Now All Roads Lead to France: A Life of Edward Thomas
by Matthew Hollis
Norton, 388 pp., $29.95
Although the English poet Edward Thomas was born in 1878, Now All Roads Lead to France opens in 1913, when Thomas (already a widely published writer of prose) was thirty-five. A year later, encouraged by Robert Frost (then living in England), he wrote his first poems since his undergraduate days. On April 9, 1917, he was killed at the front in France. He is better known in England (with its appreciation of the poets of World War I) than in the United States. This new biography, written by the young English poet and Faber editor Matthew Hollis, was originally published by Faber in 2011 to considerable acclaim; the present book is a Norton reprint directed at American readers. It declares itself as a biography of Thomas’s last four years, emphasizing his literary acquaintances in London, the state of contemporary “Georgian” poetry, and his efforts to understand—after the momentous encounter and exchange of letters with Frost—the direction of his own new and surprising poetic work. It is also the wrenching story of Thomas as husband and father, at times more humanly interesting than the tale of his literary career.
Although Hollis gives generous space to the poetry, one needs the amplitude and range of Andrew Motion’s reflections in The Poetry of Edward Thomas (1980) and Edna Longley’s scholarly commentary in The Annotated Collected Poems (2008) to come to satisfactory terms with the poetry itself. By contrast, a biographer’s chief duty (beyond accuracy to fact) is to vivify the subject’s life and open it to speculation. Hollis—like his predecessors in 1939 (John Moore), 1970 (William Cooke), 1980 (Andrew Motion), and 1985 (R. George Thomas)—has to attempt the awkward integration of the actions of the life with the efforts of the imagination. In restricting himself (after a quick initial overview) to the last four years of Thomas’s life, Hollis simplifies the biographical task, not without loss.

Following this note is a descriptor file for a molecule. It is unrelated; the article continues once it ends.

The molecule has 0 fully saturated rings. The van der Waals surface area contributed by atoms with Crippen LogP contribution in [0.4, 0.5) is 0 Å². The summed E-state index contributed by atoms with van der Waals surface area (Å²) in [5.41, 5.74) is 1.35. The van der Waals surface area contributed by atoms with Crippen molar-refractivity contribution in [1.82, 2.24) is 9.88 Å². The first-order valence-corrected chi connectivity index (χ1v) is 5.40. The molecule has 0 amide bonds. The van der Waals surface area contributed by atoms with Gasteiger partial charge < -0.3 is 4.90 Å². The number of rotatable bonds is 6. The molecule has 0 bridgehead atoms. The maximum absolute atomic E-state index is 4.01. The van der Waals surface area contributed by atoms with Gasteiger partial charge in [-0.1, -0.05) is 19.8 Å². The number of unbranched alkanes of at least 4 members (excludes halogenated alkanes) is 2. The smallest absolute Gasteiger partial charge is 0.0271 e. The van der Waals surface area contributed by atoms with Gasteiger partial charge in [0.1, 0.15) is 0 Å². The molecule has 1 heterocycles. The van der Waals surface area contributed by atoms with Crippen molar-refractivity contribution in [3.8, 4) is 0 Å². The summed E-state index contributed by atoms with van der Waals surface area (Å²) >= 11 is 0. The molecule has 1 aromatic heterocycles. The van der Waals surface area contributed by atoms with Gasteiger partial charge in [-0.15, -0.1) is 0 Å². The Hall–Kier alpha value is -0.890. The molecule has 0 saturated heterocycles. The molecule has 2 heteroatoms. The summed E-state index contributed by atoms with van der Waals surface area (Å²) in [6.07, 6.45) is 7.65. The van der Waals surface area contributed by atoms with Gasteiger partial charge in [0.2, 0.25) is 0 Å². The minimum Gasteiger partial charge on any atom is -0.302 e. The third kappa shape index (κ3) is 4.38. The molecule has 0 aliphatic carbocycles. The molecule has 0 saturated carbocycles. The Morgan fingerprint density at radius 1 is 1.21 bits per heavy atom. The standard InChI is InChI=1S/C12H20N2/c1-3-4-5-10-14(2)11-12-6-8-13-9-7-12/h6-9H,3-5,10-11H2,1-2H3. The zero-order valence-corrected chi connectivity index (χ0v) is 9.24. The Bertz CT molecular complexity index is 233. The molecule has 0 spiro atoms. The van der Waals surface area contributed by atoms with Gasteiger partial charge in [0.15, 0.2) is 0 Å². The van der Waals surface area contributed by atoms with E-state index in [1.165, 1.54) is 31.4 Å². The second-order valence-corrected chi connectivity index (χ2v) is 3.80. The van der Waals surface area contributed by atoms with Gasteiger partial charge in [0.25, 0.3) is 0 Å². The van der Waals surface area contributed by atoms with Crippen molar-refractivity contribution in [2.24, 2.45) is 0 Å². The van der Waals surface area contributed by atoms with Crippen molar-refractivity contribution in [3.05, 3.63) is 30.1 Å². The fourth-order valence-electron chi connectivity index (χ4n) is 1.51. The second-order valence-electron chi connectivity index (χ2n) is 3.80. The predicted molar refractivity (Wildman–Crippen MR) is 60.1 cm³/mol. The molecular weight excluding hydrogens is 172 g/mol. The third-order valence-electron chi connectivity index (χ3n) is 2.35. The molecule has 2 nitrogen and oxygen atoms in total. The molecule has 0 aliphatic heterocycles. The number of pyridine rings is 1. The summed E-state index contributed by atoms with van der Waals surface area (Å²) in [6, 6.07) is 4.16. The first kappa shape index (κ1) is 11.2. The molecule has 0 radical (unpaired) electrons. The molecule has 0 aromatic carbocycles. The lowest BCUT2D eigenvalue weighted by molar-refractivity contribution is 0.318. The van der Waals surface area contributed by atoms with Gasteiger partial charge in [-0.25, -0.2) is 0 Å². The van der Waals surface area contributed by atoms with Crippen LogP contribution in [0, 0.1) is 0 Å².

The closing years are of course the thrilling ones—Thomas meets Frost in London in 1913, begins (for the first time since Oxford) to write poetry, feels guilty (in complex ways, including the fear of cowardice) about watching others die while he remains at home, decides to enlist, trains as an officer (in part for the higher pay), volunteers for the front, and courts death. When the death arrives (from a bomb blast in Arras) it is both shocking and unsurprising.
What is lost, however, in restricting the biography to the close of life is a penetrating and particular sense of the preceding thirty-five grinding years of Thomas’s existence, which were agonizing in being both successful (externally) and unsuccessful (internally). A series …